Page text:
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8

You could use the command 'at' at now +4 hours -f commandfile Or at now +$((($RANDOM % 10)+2)) hours -f commandfile


6

Option 1 Schedule your job in cron to run every hour (or every other hour), but prefix the job with something like this (presuming you have SHELL=/bin/bash in your crontab): [ $[RANDOM % 12] -eq 0 ] || exit 0; YOUR_JOB_HERE Then there will be an approximately* one in twelve chance of the job running each time its scheduled. Option 2 Schedule a cron job ...


6

From Wikipedia: Slash ( / ) Slashes describe increments of ranges. For example 3-59/15 in the 1st field (minutes) indicate the third minute of the hour and every 15 minutes thereafter. The form "*/..." is equivalent to the form "first-last/...", that is, an increment over the largest possible range of the field. So 3-59/10 * * * * ~/DoSomeStuff.sh ...


4

You generally want to add a call to an interpreter at the top of your scripts, like so: $cat myfile.sh #!/bin/bash source /pathto/venv/bin/activate python /pathto/rsseater.py This may seem very similar to what you have but is it in fact very different. In your scenario you're attempting to run the commands within the shell that get's invoked when you run ...


3

Your crontab line should be like this: 00 11 * * fri /usr/bin/mysqlauditgrep --format=GRID /var/lib/mysql/audit.log Type man 5 crontab to check the syntax of crontab file


3

An easy way is to just create a directory in /tmp and use a symlink: mkdir /tmp/mine ln -s /tmp/mine /home/me/tmp You may want to chmod 700 /tmp/mine to keep it private. If you instead want to mount an actual separate tmpfs directory: mount -t tmpfs -o size=100M tmpfs /home/me/tmp You need root privileges to do this, but normal permissions rules apply ...


3

Specifying a username like mylogin is for the /etc/crontab file. With your command sudo crontab -e you are actually editing /var/spool/cron/crontabs/root and you should not specify a username in such a file, only in /etc/crontab. If you have to run the command as user mylogin you have to put the line in /etc/crontab (and edit this with root privileges), or ...


3

If you have to reboot your server every 6 hours, you are probably doing something wrong. If you're doing this because of memory leaks in Minecraft or something like that, you might want to consider only restarting Minecraft, not the whole system. You can send keystrokes to a screen session "from the outside". (Searching really does wonders sometimes…) If ...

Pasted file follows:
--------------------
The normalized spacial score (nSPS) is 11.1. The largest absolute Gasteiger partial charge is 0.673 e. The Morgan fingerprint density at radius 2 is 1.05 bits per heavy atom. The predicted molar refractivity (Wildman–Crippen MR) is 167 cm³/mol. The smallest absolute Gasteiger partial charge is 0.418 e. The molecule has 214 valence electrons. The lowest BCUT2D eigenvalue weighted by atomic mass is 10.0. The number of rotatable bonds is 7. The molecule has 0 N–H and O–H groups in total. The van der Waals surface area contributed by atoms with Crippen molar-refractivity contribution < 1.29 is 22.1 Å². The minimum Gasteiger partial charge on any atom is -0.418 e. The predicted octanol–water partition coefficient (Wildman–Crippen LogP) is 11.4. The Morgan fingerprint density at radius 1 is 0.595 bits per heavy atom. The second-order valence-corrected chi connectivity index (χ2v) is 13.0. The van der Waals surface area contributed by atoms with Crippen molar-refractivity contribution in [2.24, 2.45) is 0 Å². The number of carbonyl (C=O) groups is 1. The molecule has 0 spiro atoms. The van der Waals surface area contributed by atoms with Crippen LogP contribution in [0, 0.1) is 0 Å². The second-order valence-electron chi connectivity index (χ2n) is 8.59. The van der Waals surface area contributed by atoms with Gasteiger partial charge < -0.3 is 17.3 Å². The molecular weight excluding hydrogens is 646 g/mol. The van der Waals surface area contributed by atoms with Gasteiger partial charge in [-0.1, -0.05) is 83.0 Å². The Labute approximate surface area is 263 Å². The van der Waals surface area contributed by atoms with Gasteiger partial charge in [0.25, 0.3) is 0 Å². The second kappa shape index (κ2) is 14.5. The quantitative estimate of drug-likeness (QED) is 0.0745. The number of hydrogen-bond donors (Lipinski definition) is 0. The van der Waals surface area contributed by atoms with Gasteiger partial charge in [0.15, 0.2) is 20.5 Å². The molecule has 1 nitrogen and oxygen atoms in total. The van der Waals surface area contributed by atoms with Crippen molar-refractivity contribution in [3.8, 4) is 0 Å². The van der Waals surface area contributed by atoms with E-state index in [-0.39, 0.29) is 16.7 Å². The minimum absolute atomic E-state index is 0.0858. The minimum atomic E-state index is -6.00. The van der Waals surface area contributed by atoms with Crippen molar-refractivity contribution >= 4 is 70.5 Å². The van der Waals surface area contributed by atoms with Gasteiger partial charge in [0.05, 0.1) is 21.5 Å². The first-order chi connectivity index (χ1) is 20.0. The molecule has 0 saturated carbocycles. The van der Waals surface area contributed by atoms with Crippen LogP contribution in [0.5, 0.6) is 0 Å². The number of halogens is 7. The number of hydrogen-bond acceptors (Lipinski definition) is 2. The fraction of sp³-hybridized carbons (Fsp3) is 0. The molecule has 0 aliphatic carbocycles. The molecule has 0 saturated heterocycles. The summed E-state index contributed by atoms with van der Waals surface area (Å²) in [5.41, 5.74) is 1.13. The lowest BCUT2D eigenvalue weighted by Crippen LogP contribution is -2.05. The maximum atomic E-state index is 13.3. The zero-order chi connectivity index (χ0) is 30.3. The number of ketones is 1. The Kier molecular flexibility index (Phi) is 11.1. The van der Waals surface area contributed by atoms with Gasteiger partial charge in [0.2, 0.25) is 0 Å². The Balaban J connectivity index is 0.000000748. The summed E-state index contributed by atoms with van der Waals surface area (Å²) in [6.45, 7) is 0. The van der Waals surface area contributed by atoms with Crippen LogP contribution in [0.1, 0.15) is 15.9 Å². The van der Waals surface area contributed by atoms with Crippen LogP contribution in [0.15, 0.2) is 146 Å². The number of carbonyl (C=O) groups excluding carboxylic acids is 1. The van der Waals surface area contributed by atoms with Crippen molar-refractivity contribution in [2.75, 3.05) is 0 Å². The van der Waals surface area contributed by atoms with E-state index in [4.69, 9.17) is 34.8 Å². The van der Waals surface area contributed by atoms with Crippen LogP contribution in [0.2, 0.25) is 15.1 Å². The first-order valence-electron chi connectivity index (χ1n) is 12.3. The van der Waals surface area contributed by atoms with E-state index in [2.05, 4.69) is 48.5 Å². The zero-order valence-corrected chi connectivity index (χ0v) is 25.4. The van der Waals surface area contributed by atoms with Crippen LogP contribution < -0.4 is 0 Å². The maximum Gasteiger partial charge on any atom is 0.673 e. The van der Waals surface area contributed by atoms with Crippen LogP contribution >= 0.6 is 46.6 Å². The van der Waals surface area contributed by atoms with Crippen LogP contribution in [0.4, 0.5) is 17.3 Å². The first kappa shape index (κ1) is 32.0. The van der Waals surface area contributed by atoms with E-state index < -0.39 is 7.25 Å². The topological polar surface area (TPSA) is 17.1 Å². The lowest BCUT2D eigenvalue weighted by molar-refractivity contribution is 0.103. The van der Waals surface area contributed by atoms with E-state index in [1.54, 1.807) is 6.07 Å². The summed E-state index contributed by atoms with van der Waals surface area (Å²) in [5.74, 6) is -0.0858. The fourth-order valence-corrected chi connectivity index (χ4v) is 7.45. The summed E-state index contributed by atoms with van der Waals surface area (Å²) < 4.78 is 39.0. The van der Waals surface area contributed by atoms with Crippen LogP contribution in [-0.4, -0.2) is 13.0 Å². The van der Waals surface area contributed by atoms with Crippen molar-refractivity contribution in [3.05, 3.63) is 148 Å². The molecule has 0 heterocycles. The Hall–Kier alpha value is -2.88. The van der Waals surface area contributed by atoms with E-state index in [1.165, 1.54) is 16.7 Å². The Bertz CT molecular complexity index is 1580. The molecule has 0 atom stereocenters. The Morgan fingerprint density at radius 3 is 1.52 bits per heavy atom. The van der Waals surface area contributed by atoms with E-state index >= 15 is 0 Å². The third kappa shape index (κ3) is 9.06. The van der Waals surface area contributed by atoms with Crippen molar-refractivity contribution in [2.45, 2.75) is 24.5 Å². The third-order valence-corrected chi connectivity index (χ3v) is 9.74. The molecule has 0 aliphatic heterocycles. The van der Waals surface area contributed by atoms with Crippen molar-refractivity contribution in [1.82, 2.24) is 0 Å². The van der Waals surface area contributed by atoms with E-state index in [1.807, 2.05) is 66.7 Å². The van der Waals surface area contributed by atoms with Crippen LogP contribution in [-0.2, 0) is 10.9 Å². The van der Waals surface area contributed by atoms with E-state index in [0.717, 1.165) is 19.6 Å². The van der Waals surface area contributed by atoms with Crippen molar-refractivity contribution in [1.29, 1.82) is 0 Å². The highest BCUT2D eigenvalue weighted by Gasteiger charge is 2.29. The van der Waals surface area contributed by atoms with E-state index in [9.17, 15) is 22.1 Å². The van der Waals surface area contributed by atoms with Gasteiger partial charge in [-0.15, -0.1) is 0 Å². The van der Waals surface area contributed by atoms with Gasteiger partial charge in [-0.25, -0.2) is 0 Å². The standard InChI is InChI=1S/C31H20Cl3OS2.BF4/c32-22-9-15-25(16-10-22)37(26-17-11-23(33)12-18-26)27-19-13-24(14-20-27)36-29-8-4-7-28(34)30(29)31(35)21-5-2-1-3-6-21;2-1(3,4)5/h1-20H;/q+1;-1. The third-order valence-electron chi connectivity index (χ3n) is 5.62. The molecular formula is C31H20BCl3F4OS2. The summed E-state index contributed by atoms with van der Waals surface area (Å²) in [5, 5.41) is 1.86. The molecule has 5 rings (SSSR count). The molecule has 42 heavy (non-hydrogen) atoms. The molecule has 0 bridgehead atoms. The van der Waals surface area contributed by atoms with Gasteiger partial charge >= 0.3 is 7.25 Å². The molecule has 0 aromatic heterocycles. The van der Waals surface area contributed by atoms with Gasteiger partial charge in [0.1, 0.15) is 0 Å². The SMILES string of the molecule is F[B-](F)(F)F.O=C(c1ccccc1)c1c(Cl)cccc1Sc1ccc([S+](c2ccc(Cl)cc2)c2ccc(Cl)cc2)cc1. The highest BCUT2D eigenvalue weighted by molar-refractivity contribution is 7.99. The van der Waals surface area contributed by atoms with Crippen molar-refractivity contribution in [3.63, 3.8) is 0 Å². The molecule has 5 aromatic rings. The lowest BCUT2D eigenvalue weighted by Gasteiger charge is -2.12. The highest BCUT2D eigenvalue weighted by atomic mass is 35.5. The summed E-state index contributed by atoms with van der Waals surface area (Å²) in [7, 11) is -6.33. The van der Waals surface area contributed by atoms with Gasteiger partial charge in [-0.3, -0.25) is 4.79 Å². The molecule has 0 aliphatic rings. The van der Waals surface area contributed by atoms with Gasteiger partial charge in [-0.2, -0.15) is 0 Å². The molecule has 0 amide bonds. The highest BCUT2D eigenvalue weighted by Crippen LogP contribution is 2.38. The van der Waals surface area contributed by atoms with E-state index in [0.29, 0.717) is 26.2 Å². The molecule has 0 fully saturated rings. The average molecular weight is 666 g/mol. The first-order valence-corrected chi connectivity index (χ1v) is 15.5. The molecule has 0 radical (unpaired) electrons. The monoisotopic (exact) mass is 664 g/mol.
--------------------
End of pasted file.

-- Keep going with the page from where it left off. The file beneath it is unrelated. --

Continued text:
2

cron by default running in a minimal environment, from man 5 cron: Several environment variables are set up automatically by the cron(8) daemon. SHELL is set to /bin/sh, and LOGNAME and HOME are set from the /etc/passwd line of the crontab's owner. PATH is set to "/usr/bin:/bin". HOME, SHELL, and PATH may be overridden by settings in ...


2

Make two entries in your crontab (or two files, whichever you prefer). You can't combine those.


1

There is a separate daemon for both. The crond daemon runs your cron jobs and the atd dameon runs the at jobs. You can read the manual pages for both with man at and man crond.


1

Using the @reboot cron keyword, this will execute the specified command once after the machine got booted every time. @reboot rm -rf /dev/tmp/*


1

You have to indicate what to kill: kill -9 $(ps | grep "server1" | grep -v grep | awk '{ print $1 }') You can also use the trick: kill -9 $(ps | grep "server[1]" | awk '{ print $1 }')


1

Execute the following every Wednesday: [ -f /path/to/timestamp ] && \ [ `date +%s` -lt $(($(cat /path/to/timestamp)+20*86400)) ] || \ { date +%s > /path/to/timestamp; your_command; }


1

If you use GNU/Linux and dillon's crond (look for a package called dcron for your distribution), you can use crontab's finer-grained syntax, as explained in man 1 crontab 0 8 * * wed ID=job1 FREQ=20d your_job This will execute your_job on wednesday, at 8 am, if at least 20 days have elapsed since last execution.


1

Your line in cron entry includes root and that's not needed, because when you invoke crontab -e it will start to edit cron as current user e.g root. All cron entries are located under /var/spool/cron/<user> so there you can check entries. Also in /var/log/cron you can check cron log with specific messages for cron jobs. So there you can check if action ...


1

Probably you want to use /etc/cron.d, where you can place full system crontab entries (as you'd put in /etc/crontab) in their own file. Then you can set the intervals, enable, and disable it by manipulating that file.



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